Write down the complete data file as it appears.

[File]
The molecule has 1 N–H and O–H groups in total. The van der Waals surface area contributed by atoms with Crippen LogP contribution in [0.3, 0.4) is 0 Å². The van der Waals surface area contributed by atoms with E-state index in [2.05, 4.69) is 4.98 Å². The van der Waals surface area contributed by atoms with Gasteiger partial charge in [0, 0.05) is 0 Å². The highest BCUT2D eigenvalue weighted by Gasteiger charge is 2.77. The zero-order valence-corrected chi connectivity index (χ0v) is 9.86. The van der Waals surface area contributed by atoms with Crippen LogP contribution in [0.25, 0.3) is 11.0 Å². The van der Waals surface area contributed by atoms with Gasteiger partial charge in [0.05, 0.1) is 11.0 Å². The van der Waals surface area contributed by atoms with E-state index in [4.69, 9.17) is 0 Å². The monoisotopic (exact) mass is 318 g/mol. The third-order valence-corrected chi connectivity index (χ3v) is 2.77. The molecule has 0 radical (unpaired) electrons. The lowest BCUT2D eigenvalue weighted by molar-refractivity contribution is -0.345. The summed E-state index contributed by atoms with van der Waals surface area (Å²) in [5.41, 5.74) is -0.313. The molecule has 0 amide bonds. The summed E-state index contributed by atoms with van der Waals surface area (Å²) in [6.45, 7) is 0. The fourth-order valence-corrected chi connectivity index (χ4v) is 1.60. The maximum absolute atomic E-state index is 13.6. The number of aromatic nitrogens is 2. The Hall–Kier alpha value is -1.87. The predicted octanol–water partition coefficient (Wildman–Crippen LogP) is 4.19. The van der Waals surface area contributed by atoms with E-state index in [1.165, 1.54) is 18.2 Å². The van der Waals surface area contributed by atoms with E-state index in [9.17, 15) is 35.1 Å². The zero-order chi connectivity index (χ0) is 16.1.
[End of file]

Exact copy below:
The molecule has 1 N–H and O–H groups in total. The van der Waals surface area contributed by atoms with Crippen LogP contribution in [0.3, 0.4) is 0 Å². The van der Waals surface area contributed by atoms with E-state index in [2.05, 4.69) is 4.98 Å². The van der Waals surface area contributed by atoms with Gasteiger partial charge in [0, 0.05) is 0 Å². The highest BCUT2D eigenvalue weighted by Gasteiger charge is 2.77. The zero-order valence-corrected chi connectivity index (χ0v) is 9.86. The van der Waals surface area contributed by atoms with Crippen LogP contribution in [0.25, 0.3) is 11.0 Å². The van der Waals surface area contributed by atoms with Gasteiger partial charge in [0.05, 0.1) is 11.0 Å². The van der Waals surface area contributed by atoms with E-state index in [4.69, 9.17) is 0 Å². The monoisotopic (exact) mass is 318 g/mol. The third-order valence-corrected chi connectivity index (χ3v) is 2.77. The molecule has 0 radical (unpaired) electrons. The lowest BCUT2D eigenvalue weighted by molar-refractivity contribution is -0.345. The summed E-state index contributed by atoms with van der Waals surface area (Å²) in [5.41, 5.74) is -0.313. The molecule has 0 amide bonds. The summed E-state index contributed by atoms with van der Waals surface area (Å²) in [6.45, 7) is 0. The fourth-order valence-corrected chi connectivity index (χ4v) is 1.60. The maximum absolute atomic E-state index is 13.6. The number of aromatic nitrogens is 2. The Hall–Kier alpha value is -1.87. The predicted octanol–water partition coefficient (Wildman–Crippen LogP) is 4.19. The van der Waals surface area contributed by atoms with E-state index in [1.165, 1.54) is 18.2 Å². The van der Waals surface area contributed by atoms with E-state index in [9.17, 15) is 35.1 Å². The zero-order chi connectivity index (χ0) is 16.1.